More Information/ Background:
Bill will combine school districts,
hand finance control to county
By Vic MacDonald
An “in the dead of the night” effort to consolidate School Districts 56 and 55 had moved ahead in the South Carolina General Assembly, part of an effort by state lawmakers to eliminate “small” school districts.
District 56 serves 3,022 students, above the 1,800-student district elimination threshold that has been announced by the State Department of Education. The SC School Board Association supports sensible consolidation, and deconsolidation, but only with a county referendum.
The bill introduced last Wednesday by Rep. Mike Pitts, of Laurens, has no referendum.
The bill was passed by the House on three readings in three days and sent to the S.C. Senate.
"It's an issue that has been discussed and vetted within the county more than once," said Pitts, who now says the bill is going to be amended.
If the original bill was adopted and signed by Gov. Henry McMaster, it would consolidate the school districts on July 1, 2021, after issues are ironed out by a transition team.
Reaction to that bill was swift. A Change.org petition drive to stop the bill has begun; Peyton Crowder's petition went over 300 signatures (500 is the goal) by Saturday morning.
Notice of the bill on The Chronicle’s Facebook account has been hit more than 7,000 times, and almost 4,000 times on the paper’s website.
The bill summary on the state government’s internet portal says (caps are used in the summary):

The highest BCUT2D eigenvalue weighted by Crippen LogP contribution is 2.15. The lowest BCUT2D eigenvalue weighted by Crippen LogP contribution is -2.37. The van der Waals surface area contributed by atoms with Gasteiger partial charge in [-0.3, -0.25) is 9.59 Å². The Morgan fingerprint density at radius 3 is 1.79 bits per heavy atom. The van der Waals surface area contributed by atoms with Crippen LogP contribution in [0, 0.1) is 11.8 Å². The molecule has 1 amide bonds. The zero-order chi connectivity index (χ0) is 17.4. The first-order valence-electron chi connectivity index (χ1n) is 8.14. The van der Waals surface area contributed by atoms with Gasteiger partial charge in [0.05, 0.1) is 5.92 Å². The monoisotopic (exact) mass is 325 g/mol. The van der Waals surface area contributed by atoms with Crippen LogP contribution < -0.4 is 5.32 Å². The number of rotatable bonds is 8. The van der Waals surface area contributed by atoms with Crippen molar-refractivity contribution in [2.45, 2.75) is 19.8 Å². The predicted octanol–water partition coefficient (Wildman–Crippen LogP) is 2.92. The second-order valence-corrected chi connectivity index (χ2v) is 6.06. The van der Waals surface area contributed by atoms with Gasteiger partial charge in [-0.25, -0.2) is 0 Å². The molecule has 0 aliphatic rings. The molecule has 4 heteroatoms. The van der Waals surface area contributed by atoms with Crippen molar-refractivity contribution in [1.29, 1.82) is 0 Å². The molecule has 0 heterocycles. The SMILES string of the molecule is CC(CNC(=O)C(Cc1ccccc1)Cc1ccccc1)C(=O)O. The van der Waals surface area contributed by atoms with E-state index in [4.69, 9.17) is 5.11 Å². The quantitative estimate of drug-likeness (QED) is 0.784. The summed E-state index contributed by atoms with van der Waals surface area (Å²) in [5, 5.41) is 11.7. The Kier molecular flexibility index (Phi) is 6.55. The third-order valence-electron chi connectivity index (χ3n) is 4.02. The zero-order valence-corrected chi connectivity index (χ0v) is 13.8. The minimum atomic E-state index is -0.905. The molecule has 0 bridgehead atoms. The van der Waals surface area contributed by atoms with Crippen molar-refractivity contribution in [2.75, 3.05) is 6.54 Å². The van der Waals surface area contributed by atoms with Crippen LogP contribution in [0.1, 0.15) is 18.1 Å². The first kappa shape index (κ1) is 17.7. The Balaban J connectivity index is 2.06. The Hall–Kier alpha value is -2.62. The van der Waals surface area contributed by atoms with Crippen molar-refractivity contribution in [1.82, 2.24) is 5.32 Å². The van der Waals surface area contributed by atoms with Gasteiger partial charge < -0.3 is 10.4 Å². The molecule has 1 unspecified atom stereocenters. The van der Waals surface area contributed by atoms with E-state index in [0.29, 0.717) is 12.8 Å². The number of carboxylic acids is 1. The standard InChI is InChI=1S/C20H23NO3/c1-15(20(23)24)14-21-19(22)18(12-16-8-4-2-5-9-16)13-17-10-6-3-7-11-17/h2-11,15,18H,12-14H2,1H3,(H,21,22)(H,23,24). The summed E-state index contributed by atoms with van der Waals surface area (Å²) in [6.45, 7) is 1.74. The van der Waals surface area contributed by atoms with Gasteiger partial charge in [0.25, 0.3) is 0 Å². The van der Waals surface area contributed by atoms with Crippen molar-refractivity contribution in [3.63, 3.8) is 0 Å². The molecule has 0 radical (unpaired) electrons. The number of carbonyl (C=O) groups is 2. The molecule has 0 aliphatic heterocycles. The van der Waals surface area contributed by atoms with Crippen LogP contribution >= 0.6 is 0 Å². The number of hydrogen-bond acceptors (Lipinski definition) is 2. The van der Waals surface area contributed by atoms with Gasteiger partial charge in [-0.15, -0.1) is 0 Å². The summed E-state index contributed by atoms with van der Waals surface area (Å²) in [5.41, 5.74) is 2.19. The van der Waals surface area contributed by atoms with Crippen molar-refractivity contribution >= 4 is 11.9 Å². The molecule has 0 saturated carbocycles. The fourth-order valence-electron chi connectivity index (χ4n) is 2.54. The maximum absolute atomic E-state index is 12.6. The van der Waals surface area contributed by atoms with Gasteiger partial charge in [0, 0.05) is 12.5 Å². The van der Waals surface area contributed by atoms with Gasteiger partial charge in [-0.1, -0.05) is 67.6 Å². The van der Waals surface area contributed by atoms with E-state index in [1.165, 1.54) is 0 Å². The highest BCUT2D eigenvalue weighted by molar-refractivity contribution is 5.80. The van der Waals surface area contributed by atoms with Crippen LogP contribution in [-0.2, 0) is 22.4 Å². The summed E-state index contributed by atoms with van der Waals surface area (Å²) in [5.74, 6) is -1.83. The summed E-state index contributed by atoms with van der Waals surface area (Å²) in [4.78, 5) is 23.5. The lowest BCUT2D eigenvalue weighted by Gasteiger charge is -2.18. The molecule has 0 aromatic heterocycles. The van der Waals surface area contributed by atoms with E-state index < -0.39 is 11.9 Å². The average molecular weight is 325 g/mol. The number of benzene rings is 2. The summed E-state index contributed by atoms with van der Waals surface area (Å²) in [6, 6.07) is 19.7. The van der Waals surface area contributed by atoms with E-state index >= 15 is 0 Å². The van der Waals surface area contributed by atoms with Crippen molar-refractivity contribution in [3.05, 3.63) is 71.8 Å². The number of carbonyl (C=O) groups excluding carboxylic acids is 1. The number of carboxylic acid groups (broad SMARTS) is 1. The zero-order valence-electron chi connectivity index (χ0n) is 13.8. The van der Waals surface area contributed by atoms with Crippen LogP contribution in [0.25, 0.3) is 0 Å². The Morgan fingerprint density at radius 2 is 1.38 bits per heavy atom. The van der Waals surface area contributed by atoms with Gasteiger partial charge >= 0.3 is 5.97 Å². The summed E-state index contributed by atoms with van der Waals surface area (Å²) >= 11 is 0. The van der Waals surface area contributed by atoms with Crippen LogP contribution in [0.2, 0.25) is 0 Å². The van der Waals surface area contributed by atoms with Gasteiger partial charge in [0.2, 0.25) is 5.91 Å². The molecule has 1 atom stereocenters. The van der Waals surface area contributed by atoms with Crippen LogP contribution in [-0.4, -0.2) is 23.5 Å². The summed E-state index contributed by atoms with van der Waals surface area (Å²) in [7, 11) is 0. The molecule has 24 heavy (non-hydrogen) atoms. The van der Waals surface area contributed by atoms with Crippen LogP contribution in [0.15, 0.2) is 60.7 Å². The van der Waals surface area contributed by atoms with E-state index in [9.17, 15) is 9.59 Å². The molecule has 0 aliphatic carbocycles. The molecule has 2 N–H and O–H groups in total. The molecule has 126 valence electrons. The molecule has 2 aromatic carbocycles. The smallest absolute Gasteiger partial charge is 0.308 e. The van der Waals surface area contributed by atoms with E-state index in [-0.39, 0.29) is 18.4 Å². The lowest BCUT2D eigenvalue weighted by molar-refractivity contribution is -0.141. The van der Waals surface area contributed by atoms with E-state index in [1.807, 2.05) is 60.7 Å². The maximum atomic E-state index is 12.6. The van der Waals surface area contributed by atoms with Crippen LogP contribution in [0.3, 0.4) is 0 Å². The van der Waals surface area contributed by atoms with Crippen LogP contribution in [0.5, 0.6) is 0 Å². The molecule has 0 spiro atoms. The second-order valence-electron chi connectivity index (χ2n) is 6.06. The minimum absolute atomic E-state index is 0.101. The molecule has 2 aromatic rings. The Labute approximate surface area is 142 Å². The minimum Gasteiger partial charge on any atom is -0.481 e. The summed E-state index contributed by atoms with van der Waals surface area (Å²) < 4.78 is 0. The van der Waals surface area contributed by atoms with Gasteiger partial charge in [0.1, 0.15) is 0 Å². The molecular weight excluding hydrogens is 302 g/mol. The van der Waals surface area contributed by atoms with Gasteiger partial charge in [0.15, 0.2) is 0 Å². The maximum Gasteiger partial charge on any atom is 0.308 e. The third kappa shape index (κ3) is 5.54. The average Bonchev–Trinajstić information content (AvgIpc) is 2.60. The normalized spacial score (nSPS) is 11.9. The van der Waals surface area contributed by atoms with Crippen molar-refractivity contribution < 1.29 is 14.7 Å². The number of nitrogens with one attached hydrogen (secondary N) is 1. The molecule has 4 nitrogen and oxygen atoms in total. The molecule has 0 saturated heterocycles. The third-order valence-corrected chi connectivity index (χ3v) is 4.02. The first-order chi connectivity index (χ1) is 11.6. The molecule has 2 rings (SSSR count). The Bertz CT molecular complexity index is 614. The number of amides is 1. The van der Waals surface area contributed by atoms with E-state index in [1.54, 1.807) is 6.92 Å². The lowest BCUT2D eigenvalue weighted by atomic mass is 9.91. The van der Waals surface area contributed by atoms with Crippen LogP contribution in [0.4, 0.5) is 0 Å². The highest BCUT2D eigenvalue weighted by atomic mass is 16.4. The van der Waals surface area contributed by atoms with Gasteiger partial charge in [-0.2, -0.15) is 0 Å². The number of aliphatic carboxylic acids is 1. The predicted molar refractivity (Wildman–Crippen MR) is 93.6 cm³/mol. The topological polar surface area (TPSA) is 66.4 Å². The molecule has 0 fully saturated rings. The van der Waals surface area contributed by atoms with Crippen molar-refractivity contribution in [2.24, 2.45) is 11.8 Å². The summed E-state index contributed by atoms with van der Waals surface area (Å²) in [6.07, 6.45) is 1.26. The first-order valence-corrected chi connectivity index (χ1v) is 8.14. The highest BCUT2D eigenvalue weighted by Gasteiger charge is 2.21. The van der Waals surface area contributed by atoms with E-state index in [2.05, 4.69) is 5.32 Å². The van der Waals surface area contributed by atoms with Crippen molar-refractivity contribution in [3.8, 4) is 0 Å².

“A BILL TO PROVIDE THAT LAURENS COUNTY ON JULY 1, 2021, SHALL CONSIST OF ONE SCHOOL DISTRICT TO BE KNOWN AS THE LAURENS COUNTY CONSOLIDATED SCHOOL DISTRICT AND TO ABOLISH THE EXISTING SCHOOL DISTRICTS IN LAURENS COUNTY; TO PROVIDE THAT THE CONSOLIDATED SCHOOL DISTRICT BE GOVERNED BY A BOARD OF TRUSTEES ELECTED IN NONPARTISAN ELECTIONS ON SPECIFIED DATES; TO PROVIDE FOR THE COMPOSITION AND MANNER OF ELECTION OF THE BOARD; TO PROVIDE A SUPERINTENDENT FOR THE DISTRICT TO BE APPOINTED BY THE BOARD; TO PROVIDE FOR THE POWERS AND DUTIES OF THE BOARD AND SUPERINTENDENT; TO PROVIDE FOR THE MANNER IN WHICH SCHOOL BUDGETS MUST BE PRESENTED AND THE SCHOOL TAX MILLAGE BE IMPOSED AND CALCULATED; TO PROVIDE FOR THE TRANSFER OF THE ASSETS AND LIABILITIES OF THE TWO PRESENT SCHOOL DISTRICTS TO THE CONSOLIDATED SCHOOL DISTRICT WITH CERTAIN EXCEPTIONS; TO PROVIDE THE MANNER IN WHICH THE CONSTITUTIONAL DEBT LIMITATION OF THE CONSOLIDATED SCHOOL DISTRICT FOR THE ISSUANCE OF A GENERAL OBLIGATION BOND MUST BE DETERMINED; AND TO PROVIDE FOR A SIX-MEMBER TRANSITION TEAM TO BE APPOINTED BY THE BOARDS OF DISTRICT TWO AND DISTRICT SEVENTEEN TO MAKE RECOMMENDATIONS CONCERNING ATTENDANCE ZONES AND OTHER MATTERS.”